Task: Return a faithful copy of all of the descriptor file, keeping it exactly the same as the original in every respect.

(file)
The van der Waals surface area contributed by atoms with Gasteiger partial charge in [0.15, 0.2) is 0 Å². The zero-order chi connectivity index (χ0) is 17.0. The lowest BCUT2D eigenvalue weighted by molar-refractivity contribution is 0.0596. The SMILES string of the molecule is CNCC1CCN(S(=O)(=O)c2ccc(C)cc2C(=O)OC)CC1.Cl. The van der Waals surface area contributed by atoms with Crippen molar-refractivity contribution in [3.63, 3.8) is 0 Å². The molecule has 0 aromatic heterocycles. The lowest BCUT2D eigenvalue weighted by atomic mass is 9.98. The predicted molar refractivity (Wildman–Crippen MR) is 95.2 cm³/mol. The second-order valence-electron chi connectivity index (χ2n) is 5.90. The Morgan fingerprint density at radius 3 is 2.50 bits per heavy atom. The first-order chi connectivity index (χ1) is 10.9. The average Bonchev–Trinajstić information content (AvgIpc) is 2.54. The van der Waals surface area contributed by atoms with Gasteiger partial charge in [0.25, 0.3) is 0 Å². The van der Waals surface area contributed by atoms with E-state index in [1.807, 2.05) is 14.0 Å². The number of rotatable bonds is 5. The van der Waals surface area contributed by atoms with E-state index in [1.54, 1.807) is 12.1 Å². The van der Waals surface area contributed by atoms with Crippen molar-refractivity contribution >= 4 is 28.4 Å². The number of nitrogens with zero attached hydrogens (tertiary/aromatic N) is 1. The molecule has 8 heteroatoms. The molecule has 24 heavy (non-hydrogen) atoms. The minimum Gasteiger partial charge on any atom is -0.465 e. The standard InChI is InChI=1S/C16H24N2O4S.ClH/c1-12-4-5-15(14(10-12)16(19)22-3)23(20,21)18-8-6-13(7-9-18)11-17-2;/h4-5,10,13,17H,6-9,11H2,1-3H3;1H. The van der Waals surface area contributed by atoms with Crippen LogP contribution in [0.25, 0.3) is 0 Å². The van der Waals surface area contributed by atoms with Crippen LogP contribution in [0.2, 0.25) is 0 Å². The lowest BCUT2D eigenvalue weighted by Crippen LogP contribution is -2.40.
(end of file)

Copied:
The van der Waals surface area contributed by atoms with Gasteiger partial charge in [0.15, 0.2) is 0 Å². The zero-order chi connectivity index (χ0) is 17.0. The lowest BCUT2D eigenvalue weighted by molar-refractivity contribution is 0.0596. The SMILES string of the molecule is CNCC1CCN(S(=O)(=O)c2ccc(C)cc2C(=O)OC)CC1.Cl. The van der Waals surface area contributed by atoms with Crippen molar-refractivity contribution in [3.63, 3.8) is 0 Å². The molecule has 0 aromatic heterocycles. The lowest BCUT2D eigenvalue weighted by atomic mass is 9.98. The predicted molar refractivity (Wildman–Crippen MR) is 95.2 cm³/mol. The second-order valence-electron chi connectivity index (χ2n) is 5.90. The Morgan fingerprint density at radius 3 is 2.50 bits per heavy atom. The first-order chi connectivity index (χ1) is 10.9. The average Bonchev–Trinajstić information content (AvgIpc) is 2.54. The van der Waals surface area contributed by atoms with Gasteiger partial charge in [0.25, 0.3) is 0 Å². The van der Waals surface area contributed by atoms with E-state index in [1.807, 2.05) is 14.0 Å². The number of rotatable bonds is 5. The van der Waals surface area contributed by atoms with E-state index in [1.54, 1.807) is 12.1 Å². The van der Waals surface area contributed by atoms with Crippen molar-refractivity contribution >= 4 is 28.4 Å². The number of nitrogens with zero attached hydrogens (tertiary/aromatic N) is 1. The molecule has 8 heteroatoms. The molecule has 24 heavy (non-hydrogen) atoms. The minimum Gasteiger partial charge on any atom is -0.465 e. The standard InChI is InChI=1S/C16H24N2O4S.ClH/c1-12-4-5-15(14(10-12)16(19)22-3)23(20,21)18-8-6-13(7-9-18)11-17-2;/h4-5,10,13,17H,6-9,11H2,1-3H3;1H. The van der Waals surface area contributed by atoms with Crippen LogP contribution in [0.25, 0.3) is 0 Å². The van der Waals surface area contributed by atoms with Crippen LogP contribution in [0.2, 0.25) is 0 Å². The lowest BCUT2D eigenvalue weighted by Crippen LogP contribution is -2.40.